Plantain is a remarkable plant with a long history in herbal medicine. In the Highlands the Plantain is still called 'Slan-lus,' or plant of healing. Our Saxon ancestors esteemed it highly and in the old Lacnunga the 'Weybroed' is mentioned as one of nine sacred herbs. Externally, it is effective on any kind of skin disorder when the leaves are bruised and simply rubbed on the skin. Alternatively it can be made into an oil or ointment and stored for convenient external use.
This is an amazing plant ally and it will help with a plethora of skin complaints including; rashes, wounds, ulcerations, cuts, swelling, sprains, bruises, burns, eczema, cracked lips, poison ivy, mosquito bites, diaper rash, boils, hemorrhoids, and blisters. It is also effective as an agent that draws out bee stings, snake bites, and spider bites, and it effectively draws out splinters or thorns and reduces the risk of scarring with more severe cuts and scrapes. Apparently, placed in the shoes, the leaves will also help prevent blisters on the feet!
From the days of Chaucer onwards we find reference in literature to the healing powers of Plantain. Gower (1390) says: 'And of Plantaine he hath his herb sovereine'. Chaucer mentions it in the Prologue of the Chanounes Yeman. Shakespeare, both in Love's Labour's Lost, iii, i, and in Romeo and Juliet, I, ii, speaks of the 'plain Plantain' and 'Plantain leaf' as excellent for a broken skin, and again in Two Noble Kinsmen, I, ii: 'These poore slight sores neede not a Plantin.' Shenstone in the Schoolmistress: 'And plantain rubb'd that heals the reaper's wound.'
Plantain is very high in beta carotene (A) and calcium. It also provides ascorbic acid (C), and vitamin K. Among the more notable chemicals found in plantain are allantion, apigenin, aucubin, baicalein, linoleic acid, oleanolic acid, sorbitol, and tannin. Together these constituents are thought to give plantain mild anti~inflammatory, antimicrobial, antihemorrhagic, and expectorant actions. Acubin has been reported in the Journal of Toxicology as a powerful anti-toxin. Allantoin has been proved to promote wound healing, speed up cell regeneration, and have skin-softening effects.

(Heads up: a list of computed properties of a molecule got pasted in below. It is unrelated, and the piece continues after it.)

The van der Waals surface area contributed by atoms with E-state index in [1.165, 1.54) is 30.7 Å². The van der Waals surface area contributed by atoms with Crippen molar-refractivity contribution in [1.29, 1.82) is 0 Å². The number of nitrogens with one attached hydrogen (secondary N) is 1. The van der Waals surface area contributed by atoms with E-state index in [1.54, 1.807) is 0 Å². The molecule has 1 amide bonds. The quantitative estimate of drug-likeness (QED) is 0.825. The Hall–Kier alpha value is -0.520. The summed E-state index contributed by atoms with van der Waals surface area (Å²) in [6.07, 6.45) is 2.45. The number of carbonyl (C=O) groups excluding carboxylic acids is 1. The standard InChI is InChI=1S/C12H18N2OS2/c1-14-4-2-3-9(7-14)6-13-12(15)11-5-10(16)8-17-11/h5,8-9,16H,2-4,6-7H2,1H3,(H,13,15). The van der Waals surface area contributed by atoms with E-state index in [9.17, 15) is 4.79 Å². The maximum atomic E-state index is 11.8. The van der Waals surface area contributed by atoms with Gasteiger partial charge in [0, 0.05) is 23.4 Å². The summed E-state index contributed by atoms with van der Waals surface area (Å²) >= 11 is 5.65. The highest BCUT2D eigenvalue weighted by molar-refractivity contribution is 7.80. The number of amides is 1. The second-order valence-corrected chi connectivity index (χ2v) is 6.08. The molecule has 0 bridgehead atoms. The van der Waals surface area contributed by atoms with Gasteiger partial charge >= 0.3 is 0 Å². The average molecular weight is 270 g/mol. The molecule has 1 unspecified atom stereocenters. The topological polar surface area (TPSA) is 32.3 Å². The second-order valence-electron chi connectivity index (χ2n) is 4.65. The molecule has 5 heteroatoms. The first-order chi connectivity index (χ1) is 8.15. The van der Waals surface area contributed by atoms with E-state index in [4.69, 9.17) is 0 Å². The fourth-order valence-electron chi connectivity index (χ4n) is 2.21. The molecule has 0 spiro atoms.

PLANTAIN INFUSED OIL - Wild Plantago major in organic Olea europaea
Modern medical research is proving to uphold many of the historical uses of plantain ~ especially as a wound healer, and as a treament for lung conditions such as bronchitis or asthma. Medicinally, plantain is astringent, demulcent, emollient, cooling, vulnerary, expectorant, antimicrobial, antiviral, antitoxin, and diuretic. Plantain is approved by the German Commission E (a sort of German "FDA" that studies and regulates herbs and herbal uses) for internal use to ease coughs and mucous membrane irritation associated with upper respiratory tract infections as well as topical use for skin inflammations.
Though Plantain was considered by the ancient Saxons to be one of the nine sacred herbs, this appears to be more due to the medicinal qualities of the plant than its magickal energies. In Magickal lore, it is bound to Mars and Fire.
Plantain is brewed as a tea for divination and vivid dreams, and it is considered a protection herb when placed in a charm around the neck of a child. For healing and purification, place fresh or dried Plantain leaves or roots in a mesh bag hung under the faucet for bathwater. Pinches of dried herb can be tossed into a fireplace or over the flame of a candle, or thrown into an easterly wind for healing wishes. Burning Plantain leaves or roots enhances the magickal powers of other herbs.
This is a 100% natural product and contains no preservatives of any kind. We recommend that it is stored with the lid tightly closed, in a cool, dark place and used within six months